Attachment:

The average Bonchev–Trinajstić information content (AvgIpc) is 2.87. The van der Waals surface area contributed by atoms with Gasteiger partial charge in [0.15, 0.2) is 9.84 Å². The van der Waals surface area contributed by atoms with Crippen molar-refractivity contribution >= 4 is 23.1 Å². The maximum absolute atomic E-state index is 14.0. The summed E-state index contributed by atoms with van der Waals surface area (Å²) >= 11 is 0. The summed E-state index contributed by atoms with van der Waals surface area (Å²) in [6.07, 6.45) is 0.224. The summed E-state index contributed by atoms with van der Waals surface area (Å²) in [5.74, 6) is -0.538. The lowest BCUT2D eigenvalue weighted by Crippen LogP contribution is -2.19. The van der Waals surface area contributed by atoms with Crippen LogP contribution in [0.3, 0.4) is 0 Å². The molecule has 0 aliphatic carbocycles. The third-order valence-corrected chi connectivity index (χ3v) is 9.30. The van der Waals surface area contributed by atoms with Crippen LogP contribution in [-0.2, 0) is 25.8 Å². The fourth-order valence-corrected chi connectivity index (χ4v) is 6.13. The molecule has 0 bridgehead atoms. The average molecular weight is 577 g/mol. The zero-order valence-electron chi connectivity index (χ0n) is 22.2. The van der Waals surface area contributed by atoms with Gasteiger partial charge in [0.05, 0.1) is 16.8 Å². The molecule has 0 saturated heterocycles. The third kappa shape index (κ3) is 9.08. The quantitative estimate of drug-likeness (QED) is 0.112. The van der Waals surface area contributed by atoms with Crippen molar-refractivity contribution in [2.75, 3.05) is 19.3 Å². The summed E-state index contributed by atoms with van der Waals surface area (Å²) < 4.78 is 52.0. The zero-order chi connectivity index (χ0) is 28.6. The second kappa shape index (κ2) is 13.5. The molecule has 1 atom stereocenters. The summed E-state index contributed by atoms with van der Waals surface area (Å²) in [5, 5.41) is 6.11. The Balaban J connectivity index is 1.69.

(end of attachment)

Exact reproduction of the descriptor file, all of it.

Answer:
The average Bonchev–Trinajstić information content (AvgIpc) is 2.87. The van der Waals surface area contributed by atoms with Gasteiger partial charge in [0.15, 0.2) is 9.84 Å². The van der Waals surface area contributed by atoms with Crippen molar-refractivity contribution >= 4 is 23.1 Å². The maximum absolute atomic E-state index is 14.0. The summed E-state index contributed by atoms with van der Waals surface area (Å²) >= 11 is 0. The summed E-state index contributed by atoms with van der Waals surface area (Å²) in [6.07, 6.45) is 0.224. The summed E-state index contributed by atoms with van der Waals surface area (Å²) in [5.74, 6) is -0.538. The lowest BCUT2D eigenvalue weighted by Crippen LogP contribution is -2.19. The van der Waals surface area contributed by atoms with Crippen LogP contribution in [0.3, 0.4) is 0 Å². The molecule has 0 aliphatic carbocycles. The third-order valence-corrected chi connectivity index (χ3v) is 9.30. The van der Waals surface area contributed by atoms with Crippen LogP contribution in [-0.2, 0) is 25.8 Å². The fourth-order valence-corrected chi connectivity index (χ4v) is 6.13. The molecule has 0 bridgehead atoms. The average molecular weight is 577 g/mol. The zero-order valence-electron chi connectivity index (χ0n) is 22.2. The van der Waals surface area contributed by atoms with Gasteiger partial charge in [0.05, 0.1) is 16.8 Å². The molecule has 0 saturated heterocycles. The third kappa shape index (κ3) is 9.08. The quantitative estimate of drug-likeness (QED) is 0.112. The van der Waals surface area contributed by atoms with Crippen molar-refractivity contribution in [2.75, 3.05) is 19.3 Å². The summed E-state index contributed by atoms with van der Waals surface area (Å²) < 4.78 is 52.0. The zero-order chi connectivity index (χ0) is 28.6. The second kappa shape index (κ2) is 13.5. The molecule has 1 atom stereocenters. The summed E-state index contributed by atoms with van der Waals surface area (Å²) in [5, 5.41) is 6.11. The Balaban J connectivity index is 1.69.